paid for by unemployment benefits. At the same time, Loyco has opted for total transparency in its strategy, as well as for a participative shareholding structure: some twenty employees own the company, and each has one vote, regardless of the amount invested. The salary scale is transparent, so everyone is aware of it, and it guarantees equality. Finally, Loyco has set a maximum profitability target of 10%. One third of the profit is reinvested, one third is distributed to shareholders and the final third goes to employees.
An SME model that endures over time, as well as a desire to pursue certain values, were cited as the basis for this approach.
CSR and companies in Switzerland
Since CSR covers a wide range of areas - including environmental protection, working conditions, the fight against corruption and supplier relations - it is based not only on a body of standards to which companies are obliged to adhere, but also on principles to which they are free to choose.
freely decide to submit to.
In the first case, CSR derives from compliance with the binding rules of substantive law in force in Switzerland, or which are applicable to a Swiss company by virtue of its structure, sector and modus operandi. Failure to comply with these rules may expose the company and/or its managers to civil, criminal or administrative sanctions,
in Switzerland and/or abroad.
In the second case, compliance with CSR - through, for example, the implementation of codes of conduct, charters or the awarding of labels or certifications - is linked to the desire of the organization, whether SME or large company, to ensure its long-term survival, to build customer loyalty by providing more attractive products and services, and to anticipate their infringements or those of the authorities.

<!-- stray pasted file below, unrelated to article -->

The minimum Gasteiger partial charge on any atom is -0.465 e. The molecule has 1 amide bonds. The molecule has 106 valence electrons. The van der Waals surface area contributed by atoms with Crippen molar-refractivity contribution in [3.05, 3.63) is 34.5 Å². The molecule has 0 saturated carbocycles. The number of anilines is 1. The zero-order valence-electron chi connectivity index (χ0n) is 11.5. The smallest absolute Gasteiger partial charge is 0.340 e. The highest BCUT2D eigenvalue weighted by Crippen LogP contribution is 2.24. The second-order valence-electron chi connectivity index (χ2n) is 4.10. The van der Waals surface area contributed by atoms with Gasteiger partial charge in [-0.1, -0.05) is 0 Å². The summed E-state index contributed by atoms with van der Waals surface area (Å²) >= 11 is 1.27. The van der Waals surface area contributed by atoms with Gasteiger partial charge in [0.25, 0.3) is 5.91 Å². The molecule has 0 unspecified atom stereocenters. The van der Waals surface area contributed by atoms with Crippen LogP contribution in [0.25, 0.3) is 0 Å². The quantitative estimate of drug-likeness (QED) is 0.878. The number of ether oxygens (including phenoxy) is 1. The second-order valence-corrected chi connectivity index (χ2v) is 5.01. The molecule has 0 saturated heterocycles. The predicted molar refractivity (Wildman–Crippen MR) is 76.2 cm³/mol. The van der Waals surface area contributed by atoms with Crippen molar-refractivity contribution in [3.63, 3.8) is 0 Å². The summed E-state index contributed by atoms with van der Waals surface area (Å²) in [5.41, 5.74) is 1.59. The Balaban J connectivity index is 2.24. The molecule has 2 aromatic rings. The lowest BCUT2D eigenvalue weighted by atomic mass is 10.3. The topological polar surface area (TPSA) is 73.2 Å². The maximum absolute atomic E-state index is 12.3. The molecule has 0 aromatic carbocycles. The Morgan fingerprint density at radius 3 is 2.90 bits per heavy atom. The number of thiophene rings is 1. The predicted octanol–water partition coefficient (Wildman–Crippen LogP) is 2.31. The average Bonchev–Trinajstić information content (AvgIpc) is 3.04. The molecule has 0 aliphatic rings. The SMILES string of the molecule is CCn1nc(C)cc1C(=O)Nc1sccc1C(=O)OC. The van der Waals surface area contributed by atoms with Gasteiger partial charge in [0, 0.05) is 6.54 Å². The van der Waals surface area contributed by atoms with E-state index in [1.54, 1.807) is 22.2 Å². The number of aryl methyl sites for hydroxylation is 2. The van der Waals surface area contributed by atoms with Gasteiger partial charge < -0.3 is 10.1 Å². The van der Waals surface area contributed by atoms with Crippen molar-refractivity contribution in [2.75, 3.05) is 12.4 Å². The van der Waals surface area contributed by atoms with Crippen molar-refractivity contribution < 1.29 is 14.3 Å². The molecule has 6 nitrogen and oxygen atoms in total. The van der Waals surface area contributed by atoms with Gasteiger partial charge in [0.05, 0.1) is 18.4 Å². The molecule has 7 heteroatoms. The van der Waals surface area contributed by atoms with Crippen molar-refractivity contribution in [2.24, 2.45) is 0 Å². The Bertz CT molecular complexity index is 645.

The former no longer seems sufficient to exclude the latter. Indeed, the Federal Council has suggested that legally binding measures and responsible behavior freely adopted by companies are not alternatives: they are complementary approaches that should enable synergies to be exploited. It is now clear that governments, including Switzerland, are increasingly demanding that companies comply with CSR principles at local level, for example, by including them in tender documents.
What are the new perspectives?
Following Directive 2014/95/EU on the publication of non-financial and diversity-related information by certain large companies and groups, the Federal Council is planning to put out to consultation a draft on sustainability reporting. The project will be based on EU regulations, and will therefore not disadvantage Switzerland as a business location. The plan was to start work once the EU member states' transposition plans were better known.